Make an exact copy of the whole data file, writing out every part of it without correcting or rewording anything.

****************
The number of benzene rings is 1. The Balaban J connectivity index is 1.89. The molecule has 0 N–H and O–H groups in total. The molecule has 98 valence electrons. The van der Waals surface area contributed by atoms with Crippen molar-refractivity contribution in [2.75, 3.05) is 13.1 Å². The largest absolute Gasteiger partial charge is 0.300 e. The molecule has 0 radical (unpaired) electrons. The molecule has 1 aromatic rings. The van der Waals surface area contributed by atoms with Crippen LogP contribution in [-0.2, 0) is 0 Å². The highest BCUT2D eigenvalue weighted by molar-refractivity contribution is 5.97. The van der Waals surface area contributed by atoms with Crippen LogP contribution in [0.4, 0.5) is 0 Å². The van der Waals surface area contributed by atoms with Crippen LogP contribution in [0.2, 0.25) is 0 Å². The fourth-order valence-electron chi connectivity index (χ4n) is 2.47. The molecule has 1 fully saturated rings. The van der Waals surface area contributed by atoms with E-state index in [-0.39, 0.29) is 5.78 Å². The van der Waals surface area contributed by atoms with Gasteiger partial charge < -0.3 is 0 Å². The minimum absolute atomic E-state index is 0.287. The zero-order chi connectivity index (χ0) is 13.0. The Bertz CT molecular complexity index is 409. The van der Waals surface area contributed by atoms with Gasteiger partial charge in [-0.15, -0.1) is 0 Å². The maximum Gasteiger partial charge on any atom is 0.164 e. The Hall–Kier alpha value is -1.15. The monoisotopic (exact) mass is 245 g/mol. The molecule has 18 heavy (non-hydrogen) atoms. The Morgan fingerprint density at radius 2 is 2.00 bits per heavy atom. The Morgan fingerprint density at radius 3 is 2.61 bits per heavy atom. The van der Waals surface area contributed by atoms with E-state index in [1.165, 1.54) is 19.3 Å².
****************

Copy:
The number of benzene rings is 1. The Balaban J connectivity index is 1.89. The molecule has 0 N–H and O–H groups in total. The molecule has 98 valence electrons. The van der Waals surface area contributed by atoms with Crippen molar-refractivity contribution in [2.75, 3.05) is 13.1 Å². The largest absolute Gasteiger partial charge is 0.300 e. The molecule has 0 radical (unpaired) electrons. The molecule has 1 aromatic rings. The van der Waals surface area contributed by atoms with Crippen LogP contribution in [-0.2, 0) is 0 Å². The highest BCUT2D eigenvalue weighted by molar-refractivity contribution is 5.97. The van der Waals surface area contributed by atoms with Crippen LogP contribution in [0.4, 0.5) is 0 Å². The van der Waals surface area contributed by atoms with Crippen LogP contribution in [0.2, 0.25) is 0 Å². The fourth-order valence-electron chi connectivity index (χ4n) is 2.47. The molecule has 1 fully saturated rings. The van der Waals surface area contributed by atoms with E-state index in [-0.39, 0.29) is 5.78 Å². The van der Waals surface area contributed by atoms with Gasteiger partial charge < -0.3 is 0 Å². The minimum absolute atomic E-state index is 0.287. The zero-order chi connectivity index (χ0) is 13.0. The Bertz CT molecular complexity index is 409. The van der Waals surface area contributed by atoms with Gasteiger partial charge in [-0.15, -0.1) is 0 Å². The maximum Gasteiger partial charge on any atom is 0.164 e. The Hall–Kier alpha value is -1.15. The monoisotopic (exact) mass is 245 g/mol. The molecule has 18 heavy (non-hydrogen) atoms. The Morgan fingerprint density at radius 2 is 2.00 bits per heavy atom. The Morgan fingerprint density at radius 3 is 2.61 bits per heavy atom. The van der Waals surface area contributed by atoms with E-state index in [1.165, 1.54) is 19.3 Å².